When used to treat persistent of long term tendon related issues there did appear to be a small benefit but whether this was a clinically relevant improvement was of some debate. However other studies have shown PRP to be more beneficial long term that cortisone in the treatment of tennis elbow, which can probably be applied to most tendon related issues.

High Volume injections for achilles tendons.

High volume injection for persistent tendinopathy of mid portion achilles tendinopathy involves injection of saline plus  corticosteroid  between the anterior aspect of the Achilles tendon and Kager’s fat pad . It is though that this volume of saline creates a  local mechanical effects due to increased pressure of the saline occupying the space. This in turn results in the small nerves that are possibly sensitised and causing the pain to be “shut down” and stop the pain.

Prolotherapy or dextrose injections.

Prolotherapy is a technique that involves the injection of a dextrose solution and is  typically used in the treatment of chronic painful musculoskeletal conditions. The theory is that the dextrose solution provides an irritant effect causing the cells to and  thought to promote inflammation and trigger the tissues repair process.

A small number of clinical studies have evaluated the effectiveness of prolotherapy in patients with tendinopathy and have shown positive results. However these studies have highlighted that it is best used as a second line of treatment or as an addition to more conservative based treatments.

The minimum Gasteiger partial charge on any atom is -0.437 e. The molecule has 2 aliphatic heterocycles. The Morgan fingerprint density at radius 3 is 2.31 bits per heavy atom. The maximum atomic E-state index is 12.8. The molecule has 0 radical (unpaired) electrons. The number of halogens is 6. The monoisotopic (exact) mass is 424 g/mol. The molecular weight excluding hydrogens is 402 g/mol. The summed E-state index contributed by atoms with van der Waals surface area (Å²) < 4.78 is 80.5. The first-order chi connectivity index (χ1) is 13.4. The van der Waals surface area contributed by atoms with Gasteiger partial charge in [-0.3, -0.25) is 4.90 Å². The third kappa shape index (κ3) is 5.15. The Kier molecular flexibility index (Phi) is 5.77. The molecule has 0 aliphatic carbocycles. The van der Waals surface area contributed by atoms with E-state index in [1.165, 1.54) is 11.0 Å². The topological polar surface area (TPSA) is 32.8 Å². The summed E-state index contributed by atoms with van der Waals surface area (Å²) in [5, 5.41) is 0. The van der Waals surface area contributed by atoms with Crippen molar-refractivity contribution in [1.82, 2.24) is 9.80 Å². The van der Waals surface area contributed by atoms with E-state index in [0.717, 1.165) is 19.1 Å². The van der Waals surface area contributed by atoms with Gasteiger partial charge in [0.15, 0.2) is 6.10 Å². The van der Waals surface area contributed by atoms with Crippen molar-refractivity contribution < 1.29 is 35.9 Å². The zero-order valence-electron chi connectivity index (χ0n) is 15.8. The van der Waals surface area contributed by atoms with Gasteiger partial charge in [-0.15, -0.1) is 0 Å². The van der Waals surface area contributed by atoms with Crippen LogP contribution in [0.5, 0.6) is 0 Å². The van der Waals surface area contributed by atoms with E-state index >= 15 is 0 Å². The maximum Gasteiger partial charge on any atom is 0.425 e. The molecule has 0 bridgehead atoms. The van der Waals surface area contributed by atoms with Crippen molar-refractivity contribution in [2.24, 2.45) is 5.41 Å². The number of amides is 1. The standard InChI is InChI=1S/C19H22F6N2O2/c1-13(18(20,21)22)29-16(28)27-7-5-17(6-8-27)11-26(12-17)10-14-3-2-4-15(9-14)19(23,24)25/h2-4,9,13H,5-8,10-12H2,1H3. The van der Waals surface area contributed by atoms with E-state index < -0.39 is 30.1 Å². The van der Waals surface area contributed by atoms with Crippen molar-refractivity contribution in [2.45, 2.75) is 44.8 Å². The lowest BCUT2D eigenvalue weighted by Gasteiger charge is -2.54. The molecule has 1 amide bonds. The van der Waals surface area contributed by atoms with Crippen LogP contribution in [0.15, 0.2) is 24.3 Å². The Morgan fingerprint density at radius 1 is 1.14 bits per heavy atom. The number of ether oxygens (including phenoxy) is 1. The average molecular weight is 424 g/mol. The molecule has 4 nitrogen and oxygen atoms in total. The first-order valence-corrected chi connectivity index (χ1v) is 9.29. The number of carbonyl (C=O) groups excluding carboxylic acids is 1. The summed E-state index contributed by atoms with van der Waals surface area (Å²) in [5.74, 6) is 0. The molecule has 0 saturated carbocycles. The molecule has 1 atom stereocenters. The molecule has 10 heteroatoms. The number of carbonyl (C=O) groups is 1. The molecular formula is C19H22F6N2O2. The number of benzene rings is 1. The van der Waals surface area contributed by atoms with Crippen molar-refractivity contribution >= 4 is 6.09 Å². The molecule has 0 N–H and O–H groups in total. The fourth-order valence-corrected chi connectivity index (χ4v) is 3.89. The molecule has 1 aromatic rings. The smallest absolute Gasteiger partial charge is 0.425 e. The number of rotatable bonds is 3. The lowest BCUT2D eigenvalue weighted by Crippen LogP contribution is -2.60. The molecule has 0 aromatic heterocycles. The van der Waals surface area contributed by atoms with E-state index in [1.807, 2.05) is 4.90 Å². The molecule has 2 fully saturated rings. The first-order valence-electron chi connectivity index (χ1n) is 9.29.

When should you consider an injection ?

Injections have a place for some individuals without a doubt . I’ve resorted to them a couple of times to kick start the healing process in a shoulder and knee that wasn’t responding to physiotherapy as i had hoped.

Certainly in  more stubborn cases of tendon or ligament pain that aren’t responding to treatment,  or where pain is impacting the ability to rehab the troublesome  area effectively, injection based therapy could be considered. However it should be seen as an adjunct to that treatment but should not be seen as a replacement.

The decision to get an injection is always best discussed with your Doctor.

In summary

Essentially PRP, Prolotherapy and HVI are all trying to create the same response as we get with exercise, that being a mechanical response that stimulates our own natural healing response. They may get the ball rolling quicker so to speak if you aren’t responding to conservative or more conventional treatments and may be useful in more persistent stubborn cases.

Regardless of injection type it is not a magic bullet solution, it may however be part of the solution. Following injection therapy the tissue still has to get stronger and fitter to cope with the stresses imposed upon it otherwise you’ll be back to where you started.

The best course of action is start with simple strategies to ease the pain, if this is not successful an injection may be warranted. Then adopt an exercise based rehab to build the tissue back up , prevent recurrence and reduce the pain further.

I hope that helps you understand a little about injections.

References:

Platelet-rich plasma for sports-related muscle, tendon and ligament injuries: an umbrella review.  Blood Transfus. Mario Cruciani 2019 Nov; 17(6): 465–478.

Corticosteroid injections: glass half-full,half-empty or full then empty?  John W Orchard. .Br J Sports Med May 2020 Vol 54 No 10

Pathogenesis and Management of Tendinopathies in Sports . Matthew P Mead,Transl Sports Med. 2018 January ; 1(1): 5–13.

Injection therapy: considering the finer points. Tracy Ward , Sports injury Bulletin

What are the non-surgical options for recalcitrant Achilles Tendinopathy? – by Benoy Mathew and Rob Mast